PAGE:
And, of course, we’ve been working on the nonfiction book series here at the blog. How has that been feeling, Squiders? On my end, it feels nice to be getting some progress done on that front (especially because I started in January of 2015!) though it does kind of feel like it’s eaten the blog. And I am a bit worried about writing the parts that I’m not blogging, and getting everything organized, but we’ll worry about that when we come to it.

How are you doing, Squiders? Anything new and/or fun on your end?

Performance Anxiety

Let’s take a breather from the submitting/publishing for a moment, squiders. I’m having a problem at the moment that I suspect a lot of other authors occasionally run into as well.

I’m calling it performance anxiety for simplicity’s sake.

You guys know that I’ve been working on organizing a revision/rewrite of the first book of my high fantasy trilogy.

(For newer people–I outlined this trilogy in 1998, wrote the first full draft of Book 1 2004-2005, rewrote it 2009-2010, and am now hopefully doing the final major revision/rewrite, using what I’ve learned over the last several years.)

And I’m done with my prep! I’ve looked at all my conflict arcs, revamped characters, changed plot and pacing, re-outlined, looked at my worldbuilding and setting, tweaked character arcs, set theme and tone and meaning. I went through the last draft with a red pen (which is always a bit cathartic) and scribbled all over the place.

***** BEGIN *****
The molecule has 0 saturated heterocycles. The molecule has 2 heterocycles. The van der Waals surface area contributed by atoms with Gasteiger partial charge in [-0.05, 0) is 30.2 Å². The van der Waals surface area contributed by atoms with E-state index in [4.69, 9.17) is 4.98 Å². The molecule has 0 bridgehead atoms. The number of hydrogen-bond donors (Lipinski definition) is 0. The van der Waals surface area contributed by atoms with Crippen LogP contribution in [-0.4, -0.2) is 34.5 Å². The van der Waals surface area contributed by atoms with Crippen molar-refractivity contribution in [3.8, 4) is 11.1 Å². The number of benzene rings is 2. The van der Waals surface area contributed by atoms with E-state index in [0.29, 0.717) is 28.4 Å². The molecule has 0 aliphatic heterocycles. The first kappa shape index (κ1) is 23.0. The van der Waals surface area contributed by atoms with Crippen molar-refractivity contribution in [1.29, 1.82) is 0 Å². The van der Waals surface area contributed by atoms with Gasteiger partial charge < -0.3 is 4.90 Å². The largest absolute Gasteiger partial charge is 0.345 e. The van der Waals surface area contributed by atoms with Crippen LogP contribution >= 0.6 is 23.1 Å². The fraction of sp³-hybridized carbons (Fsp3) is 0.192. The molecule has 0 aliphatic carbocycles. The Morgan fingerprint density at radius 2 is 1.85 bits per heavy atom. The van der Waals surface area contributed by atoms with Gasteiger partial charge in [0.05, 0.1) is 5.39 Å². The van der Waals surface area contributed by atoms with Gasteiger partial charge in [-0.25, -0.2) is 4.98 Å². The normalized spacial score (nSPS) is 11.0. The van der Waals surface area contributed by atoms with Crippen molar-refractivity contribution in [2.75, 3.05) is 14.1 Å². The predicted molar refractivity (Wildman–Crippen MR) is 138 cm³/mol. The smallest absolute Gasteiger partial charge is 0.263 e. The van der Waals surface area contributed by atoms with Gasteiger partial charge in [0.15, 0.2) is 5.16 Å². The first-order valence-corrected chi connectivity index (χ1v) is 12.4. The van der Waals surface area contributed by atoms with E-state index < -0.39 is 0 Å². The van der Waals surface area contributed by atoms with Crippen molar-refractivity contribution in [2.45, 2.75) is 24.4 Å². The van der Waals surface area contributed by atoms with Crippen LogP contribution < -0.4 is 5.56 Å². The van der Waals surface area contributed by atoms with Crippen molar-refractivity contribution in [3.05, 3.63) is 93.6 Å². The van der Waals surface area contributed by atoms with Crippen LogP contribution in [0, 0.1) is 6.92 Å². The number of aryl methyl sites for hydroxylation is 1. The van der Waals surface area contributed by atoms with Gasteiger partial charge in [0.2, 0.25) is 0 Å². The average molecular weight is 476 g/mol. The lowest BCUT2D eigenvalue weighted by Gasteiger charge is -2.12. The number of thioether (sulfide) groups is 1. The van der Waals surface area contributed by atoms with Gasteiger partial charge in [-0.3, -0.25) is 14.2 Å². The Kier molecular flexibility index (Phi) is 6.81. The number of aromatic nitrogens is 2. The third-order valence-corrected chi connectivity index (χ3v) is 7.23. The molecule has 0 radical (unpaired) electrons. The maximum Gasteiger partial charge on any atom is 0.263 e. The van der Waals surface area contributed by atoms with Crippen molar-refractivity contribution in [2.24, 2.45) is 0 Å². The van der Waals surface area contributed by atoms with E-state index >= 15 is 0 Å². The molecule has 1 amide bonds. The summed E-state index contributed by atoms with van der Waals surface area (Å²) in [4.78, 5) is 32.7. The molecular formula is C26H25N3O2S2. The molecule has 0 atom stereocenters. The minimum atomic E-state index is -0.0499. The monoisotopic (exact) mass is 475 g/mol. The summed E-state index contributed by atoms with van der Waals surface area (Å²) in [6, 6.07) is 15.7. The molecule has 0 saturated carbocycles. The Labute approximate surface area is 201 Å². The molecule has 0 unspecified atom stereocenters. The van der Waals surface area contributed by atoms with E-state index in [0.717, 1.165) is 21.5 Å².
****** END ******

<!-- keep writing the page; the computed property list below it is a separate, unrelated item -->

I’m ready. I can sit down and start typing any moment now.

I’ve been at this point since Monday. Tuesday I had three glorious hours to myself with which I had hoped to chug out a few thousand words. Instead, I played games on my phone and wrote a single paragraph. And I’m not even happy with said paragraph.

Last night I again had some writing time. Did I write?

No. I chatted with some other writing friends about writing and got sucked into tumblr. (::shakes fist:: tuuummmbbblllrrr)